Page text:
Summer’s freedom widens me and my personal space. We travel a bit. We journey off to our June, July, and August traditions and find a moment or two to contemplate one or two new adventures.

In summer, I have more room, more time, more empty pages in my notebook, more open air to breathe, and more space —  to be me.



Except maybe I’ve still got the day-to-day boundaries set and all the fences marked off around the space I’ve defined as me. Maybe I’ve limited my opportunities for growth and new experiences because my well-worn patterns of living and thinking and being are more automatic than they are inspired or spontaneous or authentic.

Maybe I don’t even think about such things anymore. Even though I want to. Maybe I just don’t get around to it because my groove is deep– and that’s the one I walk.

Because. Because I am  a wife. A mother. A daughter. A sister. A friend. A teacher. Spaces I live in. Rooms in my house.



Well … lately I’ve taken on a twist. Somewhere back there, I took a left when usually I make a right. Later on, down the road, I see how right works just fine and gets me where I’m going, but all the while, I’m glancing over my shoulder and see some other road I should have driven.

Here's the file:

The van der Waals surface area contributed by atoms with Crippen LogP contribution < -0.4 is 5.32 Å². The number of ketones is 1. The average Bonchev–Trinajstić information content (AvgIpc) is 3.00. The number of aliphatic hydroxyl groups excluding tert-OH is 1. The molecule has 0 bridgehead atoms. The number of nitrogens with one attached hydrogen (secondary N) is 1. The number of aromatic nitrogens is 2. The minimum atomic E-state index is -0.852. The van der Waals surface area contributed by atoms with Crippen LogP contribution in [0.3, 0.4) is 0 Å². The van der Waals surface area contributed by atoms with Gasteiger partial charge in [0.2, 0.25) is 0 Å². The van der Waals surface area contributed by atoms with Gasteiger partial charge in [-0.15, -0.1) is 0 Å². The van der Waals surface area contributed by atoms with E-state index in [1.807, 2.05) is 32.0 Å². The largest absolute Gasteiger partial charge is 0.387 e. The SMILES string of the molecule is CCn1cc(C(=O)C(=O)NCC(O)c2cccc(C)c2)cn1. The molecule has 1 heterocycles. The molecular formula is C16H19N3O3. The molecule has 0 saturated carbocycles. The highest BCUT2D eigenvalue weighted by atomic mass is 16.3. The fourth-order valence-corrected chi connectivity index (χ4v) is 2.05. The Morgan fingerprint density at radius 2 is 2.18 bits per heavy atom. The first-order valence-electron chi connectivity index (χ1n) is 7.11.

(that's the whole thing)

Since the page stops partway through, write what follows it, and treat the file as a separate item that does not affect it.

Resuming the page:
But not this time.


You see, I’m writing. I’m taking pictures. There’s a new addition to my house. More space. Some creativity. Fresh possibility. Yes, and even hope.

It’s possible this blog space will be mine and mine alone. Maybe no other person will ever read or feel or understand what I write here. And my pictures will only be viewed by a loving few.


My space is bigger.

And I grew.


I’m connecting to #wholemama at Esther’s amazing space. Drop by. You’ll like it there.

1 – 2 – 3 – 4 Cake


My husband says his mother never chose what she baked by ease of recipe. If anything, he said, she picked recipes that were almost intentionally difficult.

And the woman knew how to dirty a dish.

The recipe for 1 – 2 – 3 – 4 cake isn’t all that difficult, especially if you prepare a few ingredients in advance, but it is multi-stepped and you will dirty some dishes. The dishes I used to bake this cake reads like a list of ingredients:

  • 5 mixing bowls (6 if you count the one I sprinkled with flour by accident)
  • 4 beater blades
  • 3 spatulas
  • 2 measuring cups
  • 1 set of measuring spoons
  • 1 whisk
  • 1 sifter
  • 2 wooden spoons
  • and, of course, a cake pan

My friends, that’s just for the cake and does not include the frosting.

My husband called this cake a “family standard” when he was growing up and I baked it for his birthday yesterday upon his request. I think we all get a little hungry for tradition from time to time, and the recipe for 1-2-3-4 cake comes from grandma.  When you look over the list of ingredients, the reasoning behind its name will be immediately apparent.  The cake is rich and dense … so if anything, it’ll be better if slightly under cooked.

And the sentimental value of this cake was worth every dish.